Auto123 gets in a first test drive of the 2021 Hyundai Sonata N Line.
Those leading German brands – you know who you are - have been selling all-out performance for decades, and they have the divisions to prove it. Whether we’re talking about BMW’s M division, the AMG arm of Mercedes-Benz or Audi’s RS models, these markings on vehicles indicate models providing both the best showcase for manufacturers' prowess and the highest rate of return.
Hyundai has in recent years entered the performance-variantfray with its N division. And to start off on the right foot, Hyundai hired a former head of BMW's M division to develop Hyundai's N division, Albert Birnmann. First we saw the Veloster N, then came the Elantra N Line, and now here’s the Sonata N Line, which adds some real tempo to this ambler of a sedan.
Beyond the engine
The N Line designation is more than just about boosting the mechanics. Of course, the chassis is the same, but there are some visual differences, for example a racier front grille with three large air intakes and the N Line logo. At the rear is a new bumper with two exhaust outlets and a new lower bumper. A set of 19-inch tires and side skirts specific to this model complete the sportier look.
Hyundai sings the same tune inside the cabin, which gets a sportier touch helped along by trim with red stitching on the steering wheel and sport seats, unique to the N Line, dark chrome trim and more heavily upholstered seats. You definitely feel like you're in a slightly sportier Sonata.
Elsewhere, you've got the features found in the most luxurious versions of the Sonata, like the two 12.3-in screens in front of the driver and the 10.25-in touch-sensitive digital screens in the dashboard. You also get the premium Bose audio system, heated leather and suede front and rear seats and a full suite of driving aids, a wireless charger for your smartphone, and a full set of features that include a remote control and a remote keyless entry system.
To make this faster-looking Sonata actually move faster, Hyundai installed in it a 4-cylinder 2.5L turbocharged engine, a unit that has already made its home in Genesis models. It generates 290 hp and 311 lb-ft of torque. Given that the Sonata's base engine is a 1.6L 4-cylinder making 180 hp and 195 lb-ft of torque, that’s 110 hp more for drivers to play with, and it makes a serious difference.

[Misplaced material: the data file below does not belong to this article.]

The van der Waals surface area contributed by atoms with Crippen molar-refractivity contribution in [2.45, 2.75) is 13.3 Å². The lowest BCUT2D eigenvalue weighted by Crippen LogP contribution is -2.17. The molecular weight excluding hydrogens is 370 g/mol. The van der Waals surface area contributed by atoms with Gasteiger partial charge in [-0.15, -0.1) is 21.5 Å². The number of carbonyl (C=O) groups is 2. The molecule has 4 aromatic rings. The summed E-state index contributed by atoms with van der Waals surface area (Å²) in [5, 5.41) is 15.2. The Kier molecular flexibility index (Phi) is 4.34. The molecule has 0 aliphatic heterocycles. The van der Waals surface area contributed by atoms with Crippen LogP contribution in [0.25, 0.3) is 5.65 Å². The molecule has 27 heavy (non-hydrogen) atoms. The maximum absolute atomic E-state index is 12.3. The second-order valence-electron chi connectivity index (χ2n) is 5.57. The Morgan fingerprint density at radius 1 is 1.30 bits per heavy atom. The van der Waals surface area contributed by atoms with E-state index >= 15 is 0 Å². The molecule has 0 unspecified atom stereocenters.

To help absorb this extra power, Hyundai reworked several dynamic elements of the car. In addition to the 19-inch Pirelli P Zero tires, we find in the N Line reinforced engine mounts, firmer N shocks, larger anti-roll bars, reinforced steering, brakes with larger calipers and more.
On the other hand, Hyundai didn’t change the rigidity of the suspension at the front, and increased it by only 5 percent at the rear; the goal in this case if to preserve the Sonata’s comfortable ride. The 8-speed automatic transmission, however, is more responsive and you also have the choice of a Sport mode and even Sport+ in this N Line version. There's even a fairly-simple-to-use "launch control" if you want to risk getting yourself into a bit of trouble with the authorities.
Persuasive on the road
The driving position is 5 mm lower than the regular Sonata, and that contributes to making the N Line more responsive as well. You can quickly feel its driveability and without even using launch control, we managed to reach 100 km/h in 5.5 seconds. To go with that, the Sport and Sport+ driving modes change the screen background colour in front of the driver on the two digital screens.
What’s more, you can really feel a marked difference between the different drive modes, which is achieved thanks to a modified 8-speed transmission with a wet clutch. This transmission also promotes more responsive performance. That said, there's a Normal mode, and if you just want to drive quietly, you'll be very comfortable. Hyundai has also reworked the exhaust system to give it a more expressive sound.
For $38,000, you get with the 2021 Hyundai Sonata N Line an expressive sedan that’s more interesting to drive than a Toyota Camry V6. You should also know that the magicians at Hyundai’s N division have probably not pulled all the rabbits out of their hat when it comes to the model. Recall that there are also true N models popping up in the automaker’s lineup that offer even more power. Logically, we might think that an even more powerful Sonata model with 4WD could end up on the N engineers' drawing board, if it hasn't already done so.
The mechanics deliver a real boost
But comfort levels remain intact
A meticulous finish
We like less
Styling that not everyone likes
No all-wheel drive